In Their Own Words: Drexel Students and the 1918 Pandemic
Please visit the ‘Drexel’s Response to Coronavirus’ website for the latest public health advisories.
It’s still undetermined how Drexel University’s 2020 yearbook will document the COVID-19 pandemic, since the 2020 Lexerd is now set to be released in December 2020 rather than this past June.
In the meantime, you can look at what Drexel students said and did to remember the 1918 influenza pandemic in yearbooks. That global, life-altering pandemic broke out in Philadelphia in September 1918, pushing the fall start of the then-Drexel Institute of Art, Science and Industry back to October.
Lexerd yearbooks — which have been published since 1913 — are available in the Drexel University Archives (and online). That means that the 1919 to 1922 yearbooks were created for and by some of the students who were at Drexel during the 1918 pandemic.
Previously, DrexelNow published a story, “In Their Own Words: The Front Lines of the 1918 Influenza Pandemic,” showing what faculty and students from the Woman’s Medical College of Pennsylvania (WMCP), one of the Drexel University College of Medicine predecessor institutions, wrote about the pandemic. In this article, DrexelNow shares some 1919–1922 yearbook entries of Drexel students, as recorded in their own words. Please note that the quotes below are lightly edited, with original spelling, grammar and capitalization intact.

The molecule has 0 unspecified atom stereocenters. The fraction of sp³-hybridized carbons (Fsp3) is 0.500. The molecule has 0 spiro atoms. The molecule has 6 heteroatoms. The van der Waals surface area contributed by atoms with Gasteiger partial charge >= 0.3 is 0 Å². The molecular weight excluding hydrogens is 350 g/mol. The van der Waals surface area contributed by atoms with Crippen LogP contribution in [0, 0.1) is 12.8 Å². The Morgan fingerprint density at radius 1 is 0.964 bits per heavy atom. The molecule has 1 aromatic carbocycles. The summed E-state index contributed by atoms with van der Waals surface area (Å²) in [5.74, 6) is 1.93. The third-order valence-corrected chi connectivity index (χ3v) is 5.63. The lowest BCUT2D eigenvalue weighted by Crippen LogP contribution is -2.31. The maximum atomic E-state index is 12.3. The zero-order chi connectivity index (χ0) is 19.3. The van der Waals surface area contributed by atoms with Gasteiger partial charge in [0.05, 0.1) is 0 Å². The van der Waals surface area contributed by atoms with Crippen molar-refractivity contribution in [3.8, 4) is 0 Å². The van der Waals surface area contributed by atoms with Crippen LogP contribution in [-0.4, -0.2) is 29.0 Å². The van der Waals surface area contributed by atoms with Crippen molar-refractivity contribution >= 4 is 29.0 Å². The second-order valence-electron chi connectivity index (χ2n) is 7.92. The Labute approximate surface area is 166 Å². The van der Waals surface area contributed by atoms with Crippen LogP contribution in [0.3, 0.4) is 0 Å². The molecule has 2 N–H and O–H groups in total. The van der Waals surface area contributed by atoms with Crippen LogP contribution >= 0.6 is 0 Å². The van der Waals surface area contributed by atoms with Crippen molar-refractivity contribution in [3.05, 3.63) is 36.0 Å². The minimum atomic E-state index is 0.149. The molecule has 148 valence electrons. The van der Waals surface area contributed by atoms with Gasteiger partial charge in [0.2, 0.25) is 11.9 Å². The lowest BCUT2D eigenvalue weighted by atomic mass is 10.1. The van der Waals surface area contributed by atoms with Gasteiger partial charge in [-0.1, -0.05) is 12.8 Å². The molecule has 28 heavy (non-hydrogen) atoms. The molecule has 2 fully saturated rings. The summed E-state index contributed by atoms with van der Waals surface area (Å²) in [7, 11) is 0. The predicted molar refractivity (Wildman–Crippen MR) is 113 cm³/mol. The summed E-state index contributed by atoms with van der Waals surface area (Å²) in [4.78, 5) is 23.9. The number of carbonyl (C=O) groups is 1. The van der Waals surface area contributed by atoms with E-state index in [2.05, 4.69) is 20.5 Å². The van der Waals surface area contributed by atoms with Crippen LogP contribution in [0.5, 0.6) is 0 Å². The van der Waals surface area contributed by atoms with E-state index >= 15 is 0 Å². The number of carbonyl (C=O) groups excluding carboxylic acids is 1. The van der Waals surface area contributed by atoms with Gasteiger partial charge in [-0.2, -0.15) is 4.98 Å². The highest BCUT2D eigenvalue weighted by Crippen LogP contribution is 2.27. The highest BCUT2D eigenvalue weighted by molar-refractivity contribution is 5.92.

From Drexel’s 1919 yearbook:
The yearbook entry for graduating domestic science student Jennie Benjamin: “Miss Benjamin is one of our bright students. She has done splendid work through the course, and we are very proud of her. During the epidemic last fall she went into one of the emergency hospitals, and took charge of the diet kitchen. She is a quiet soul, but ever ready to help her classmates.”
Ruth E. Frank, graduating dietician student and class historian: “After a long vacation we began our senior year at Drexel, the first part of November. From last year’s Domestic Science Class, the patriotic ones, twenty-seven in number, bravely undertook the hard and strenuous task of fitting themselves for army dieticians. In a very short time, however, this number decreased to seventeen.”
Helen Simson, graduating domestic arts student and class historian, and an editor-in-chief of the Lexerd: “The summer over, we were ready for school; but owing to the influenza epidemic, school was not ready for us. On October 21, we finally started with a class of seventeen — seventeen girls prepared to sew and draft millions of patterns.”
La Versa “Versa” Youmans, graduating secretarial student and class historian, and Lexerd associate editor: “When we reassembled this fall, after a prolonged vacation on account of influenza, only thirteen of us returned.”
The yearbook entry for the Dramatic Club reads: “The Dramatic Club, which has been one of the social factors in the Institute since its infancy, was greatly delayed in its work this year, due to conditions caused by the influenza epidemic.”
The yearbook entry for the sophomore engineers (Class of 1921): “October eleventh, nineteen eighteen, saw the beginning of our second year of scholastic work under the regulations of the newly established S.A.T.C. [Student Army Training Corps, a predecessor of Drexel’s ROTC program] About twenty of our old class returned to try a combination of army life and school life.”